• Freddie's and Fannie's financial problems had nothing to do with faulty risk management of their mortgage portfolios, as some critics had intimated, but accounting and management impropriety.
  • Fannie and Freddie portfolios aren't without risk, but "their credit risk management has been exceptional and their actual experience with interest rate risk should satisfy even the most critical."
  • Concerns about the risks Fannie and Freddie pose to the economy "are concerns about 'potential' impacts and not based on actual experience."

That last point makes great sense when you look at the actual figures. The GSEs' portfolios account for only 18% of the mortgage market. Banks hold 46% of the $9.2 billion in residential mortgages outstanding, with life insurance companies, foreign investors, pension funds and individuals holding the rest.

Thus, if you are talking about systemic risk from mortgage portfolios, for all that Congress may do to increase regulatory authority over the two GSEs, managing the risk will require a "collective effort of GSE and financial service regulators as well as other participants in the financial system."

The notion that the risk would go away if only the GSEs get rid of their portfolios is laughable. It only spreads the risk around more, from those with exceptional skills in managing it to, perhaps, those with less adequate skills. And as University of Florida finance scholar Mark Flannery, co-author of Flannery & Flood's ProBanker financial game and editor of Money, Credit and Banking, noted in a mid-year presentation at the American Enterprise Institute, that makes as much sense as giving everybody a bit of nuclear waste to keep in their basement rather than concentrating it in a place and in the hands of people who could deal with it safely.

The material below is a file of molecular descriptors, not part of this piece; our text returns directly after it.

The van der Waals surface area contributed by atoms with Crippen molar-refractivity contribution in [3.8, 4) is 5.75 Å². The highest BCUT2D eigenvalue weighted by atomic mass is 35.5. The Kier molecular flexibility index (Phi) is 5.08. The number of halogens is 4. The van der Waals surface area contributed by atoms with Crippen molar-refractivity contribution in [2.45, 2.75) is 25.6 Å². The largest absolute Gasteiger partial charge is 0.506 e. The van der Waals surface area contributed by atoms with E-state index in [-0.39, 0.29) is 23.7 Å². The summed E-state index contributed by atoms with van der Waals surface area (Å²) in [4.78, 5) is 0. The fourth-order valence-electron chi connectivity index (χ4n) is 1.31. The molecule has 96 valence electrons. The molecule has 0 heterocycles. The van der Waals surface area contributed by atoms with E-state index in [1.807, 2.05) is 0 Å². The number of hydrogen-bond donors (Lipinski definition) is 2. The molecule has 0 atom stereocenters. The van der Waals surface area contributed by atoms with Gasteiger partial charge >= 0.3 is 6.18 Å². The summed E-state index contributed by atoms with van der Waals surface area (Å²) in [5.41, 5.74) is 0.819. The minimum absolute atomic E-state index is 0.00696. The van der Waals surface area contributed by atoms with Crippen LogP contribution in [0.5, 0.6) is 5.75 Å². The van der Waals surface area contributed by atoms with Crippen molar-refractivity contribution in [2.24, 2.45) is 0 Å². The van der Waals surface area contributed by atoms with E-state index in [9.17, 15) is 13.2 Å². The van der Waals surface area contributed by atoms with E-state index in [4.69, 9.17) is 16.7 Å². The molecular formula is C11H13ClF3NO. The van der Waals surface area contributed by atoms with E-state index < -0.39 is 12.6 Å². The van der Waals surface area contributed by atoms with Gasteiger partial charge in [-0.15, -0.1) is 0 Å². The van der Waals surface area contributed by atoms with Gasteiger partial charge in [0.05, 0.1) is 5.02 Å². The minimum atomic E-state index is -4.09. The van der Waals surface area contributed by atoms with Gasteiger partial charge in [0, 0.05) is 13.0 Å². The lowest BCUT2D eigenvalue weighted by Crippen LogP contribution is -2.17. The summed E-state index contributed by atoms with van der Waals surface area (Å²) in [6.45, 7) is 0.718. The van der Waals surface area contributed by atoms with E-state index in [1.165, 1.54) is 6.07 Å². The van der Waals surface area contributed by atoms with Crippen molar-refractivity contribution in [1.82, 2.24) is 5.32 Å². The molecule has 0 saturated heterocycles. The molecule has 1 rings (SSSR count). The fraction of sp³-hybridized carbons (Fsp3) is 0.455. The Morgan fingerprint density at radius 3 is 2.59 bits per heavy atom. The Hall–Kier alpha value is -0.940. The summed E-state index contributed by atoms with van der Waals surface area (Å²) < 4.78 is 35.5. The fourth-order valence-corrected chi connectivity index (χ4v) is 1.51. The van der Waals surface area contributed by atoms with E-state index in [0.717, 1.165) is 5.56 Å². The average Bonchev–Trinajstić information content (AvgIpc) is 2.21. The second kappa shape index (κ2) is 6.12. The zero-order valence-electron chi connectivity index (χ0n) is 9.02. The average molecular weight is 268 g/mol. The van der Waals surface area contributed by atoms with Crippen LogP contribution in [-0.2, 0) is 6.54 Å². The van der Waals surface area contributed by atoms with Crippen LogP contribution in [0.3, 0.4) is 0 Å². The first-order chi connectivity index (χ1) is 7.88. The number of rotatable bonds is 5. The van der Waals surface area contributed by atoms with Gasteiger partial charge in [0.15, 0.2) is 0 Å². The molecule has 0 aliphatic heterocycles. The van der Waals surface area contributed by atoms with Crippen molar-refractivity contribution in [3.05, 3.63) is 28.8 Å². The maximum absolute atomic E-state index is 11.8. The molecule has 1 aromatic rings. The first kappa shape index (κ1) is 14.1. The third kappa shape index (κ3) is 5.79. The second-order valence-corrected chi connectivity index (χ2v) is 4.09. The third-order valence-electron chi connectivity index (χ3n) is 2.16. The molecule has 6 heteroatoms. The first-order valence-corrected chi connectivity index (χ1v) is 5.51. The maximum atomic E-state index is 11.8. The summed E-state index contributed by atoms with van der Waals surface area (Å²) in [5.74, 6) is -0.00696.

Only in this case, both homeowners and investors would suffer the fall out.

"You reduce the profitability of these companies (as reducing their portfolios would do) and you've just caused a massive sell-off of the equity in these companies," Blumenthal noted in response to a question after his speech. "That would really be sort of a trick played on shareholders. ... That is a fact and considering the massive holdings of Fannie Mae and Freddie Mac stock by mutual funds and pension funds, it is something the policymakers should take into consideration in crafting legislation."

As for homeowners, if investors decide not to put as much money into mortgages, what good will come for them from that? Higher interest rates and more difficulty selling homes, perhaps?

So, the good news of the last year is that the Congress did nothing and the GSEs appear to have put their financial house in order. More good news this year is that while the White House and others are still talking about GSE reform, they are talking about improving oversight and not pointing at their portfolios.

The less Congress and the administration do, the better off homebuyers will be.


GSE- goverment sponsored Enron
I've read that argument before that not having the
GSE's retained portfolios puts the problem in other
peoples hands, people that aren't experts like the
GSE's so it must be worse.